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"I live like a worm."

Cloudy and cooler today. The last couple of days have been brutal. Yesterday, the temperature in the middle parlour reached 86˚F. And the temperature in Providence on Tuesday climbed to 97˚F, with a heat index well over 100˚F. There was a little rain last night, but the drought continues.

I've sorta been working. Yesterday, I typed up a bunch of the corrections to the ARC of Beneath an Oil-Dark Sea, but stopped when the heat in my office made me woozy. A wonderful word, "woozy." And there's been email. And talking through screenplay stuff. And this afternoon I'm talking with Josh Boone before I make the big push to immerse myself in The Red Tree again. I just emailed my agent to tell her that we need to talk very soon about Interstate Love Song, because, as I said to her, I'm getting very anxious that it's been more than three years now since I've released a novel under my own name.

Night before last, swamped by a sudden fit of nostalgia, I logged into World of Warcraft for the first time since May 5, 2014. A rolled a new character, a blood elf warlock named Nillishna, and so far I've played her to level seventeen. There's nine hours I'm never getting back. And so it goes.

From Facebook:

I just heard the news that National Geographic has been sold to Rupert fucking Murdoch. I've been a subscriber since 1996. I'll not be renewing my subscriber. What the fucking fuck? (September 9)

~ and ~

Dear Blizzard (World of Warcraft): Please note that "Enable Twitter functionality" and "Enable Twitter" mean EXACTLY THE SAME GODDAMN THING...and the latter avoids an utterly odious "word." (September 9)

~ and ~

I can't help but feel that, in a very real sense, prose fiction is dead, that the 20th Century was its glorious last hurrah. And now we're all writing eulogies and footnotes. (September 9)

~ and ~

So far, the most difficult part of adapting The Red Tree as a screenplay might be my longstanding, strong disdain for reading my own work. Over and over. And over. And over.

~ and ~

“I never reread what I've written. I'm far too afraid to feel ashamed of what I've done.” ~ Jorge Luis Borges (September 9)

~ and ~

Honestly, I don't know if I can possibly survive another trip through horrid The Red Tree audiobook. I truly hate it. Sarah sounds like Pam Swynford de Beaufort and Constance is vapid and chipper. THIS is why audiobooks should be read, not dramatized. (September 7)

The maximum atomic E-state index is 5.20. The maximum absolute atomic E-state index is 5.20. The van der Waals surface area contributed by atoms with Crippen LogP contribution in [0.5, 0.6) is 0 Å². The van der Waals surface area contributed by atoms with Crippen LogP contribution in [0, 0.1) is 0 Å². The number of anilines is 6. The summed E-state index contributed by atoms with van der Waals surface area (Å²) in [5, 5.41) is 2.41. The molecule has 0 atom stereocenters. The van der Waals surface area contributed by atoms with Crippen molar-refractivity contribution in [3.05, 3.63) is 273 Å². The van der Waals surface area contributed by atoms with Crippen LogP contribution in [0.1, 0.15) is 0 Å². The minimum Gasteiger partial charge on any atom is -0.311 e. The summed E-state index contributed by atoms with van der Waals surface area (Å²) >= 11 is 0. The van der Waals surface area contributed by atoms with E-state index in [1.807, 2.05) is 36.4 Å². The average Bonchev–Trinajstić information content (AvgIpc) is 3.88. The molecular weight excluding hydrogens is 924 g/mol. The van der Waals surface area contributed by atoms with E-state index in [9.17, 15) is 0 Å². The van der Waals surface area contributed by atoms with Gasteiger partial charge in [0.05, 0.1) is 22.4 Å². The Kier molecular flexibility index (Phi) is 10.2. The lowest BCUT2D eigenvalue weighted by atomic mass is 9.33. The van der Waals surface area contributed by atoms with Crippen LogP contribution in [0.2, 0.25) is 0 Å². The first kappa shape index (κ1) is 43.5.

And then...

Aunt Beast


( 6 comments — Have your say! )
(Deleted comment)
Sep. 10th, 2015 07:08 pm (UTC)

If it's not a silly question (and it probably is), in what sense do you mean that prose fiction is dead? There seem to be no end of people still writing, reading and deriving enjoyment from it.

In the sense that it is genuinely relevant to society. Sure, we have more writers than ever before. There work means less to the evolution of our culture than it ever has. Novels used to change the world.
(Deleted comment)
Sep. 10th, 2015 08:29 pm (UTC)

I wasn't asking anyone to accept the truth of my statement. It was a personal feeling, a suspicion, and as such it stands.
Marc D. Goldfinger
Sep. 10th, 2015 06:39 pm (UTC)
Just think--right now someone is reading one of your books. You have so many out there that the odds are that good.

You are bringing imaging to others almost all the time. You don't have to know it. It's not about you.

But it really is.

Thank you.
Sep. 10th, 2015 08:22 pm (UTC)
Another wonderful word, "parlour".
Sep. 10th, 2015 09:02 pm (UTC)
Cloudy and cooler today. The last couple of days have been brutal.

It's raining here, finally, thank God. I actually slept more than four hours later night. I've been told a thunderstorm is on the way; I'm hoping.

The news about the National Geographic just saddens me.
Eric Cantwell
Sep. 10th, 2015 09:53 pm (UTC)
Couple of thoughts...

As to the state of prose fiction, and I'm paraphrasing something I read: "Rock bands no longer want to be like Metallica, they want to be Metallica. Thus we witness the death of rock and roll".

It seems much of creativity, now more than ever, is centered around the perceived demands of a "qualified professional product." It's a poor paradigm for the evolution of aspiring creators. Byzantine type of lateral evolution?


Hmmm, "National Geographic" magazine as a science fantasy magazine... I see its biggest future competition being "The Onion" and maybe "Mad" magazine?


If you end up staying in Rhode Island, I would strongly consider sealing up and insulating your work office like a vault so you can install a small AC unit to cool that one room, if nothing else. Skip a swamp cooler, they only work under limited conditions, but they put out an interesting earthy smell after a few years.


Borges and Marquez set my literary mind free. Love those boys. Isabel Allende gets a little piece of my heart as well.
( 6 comments — Have your say! )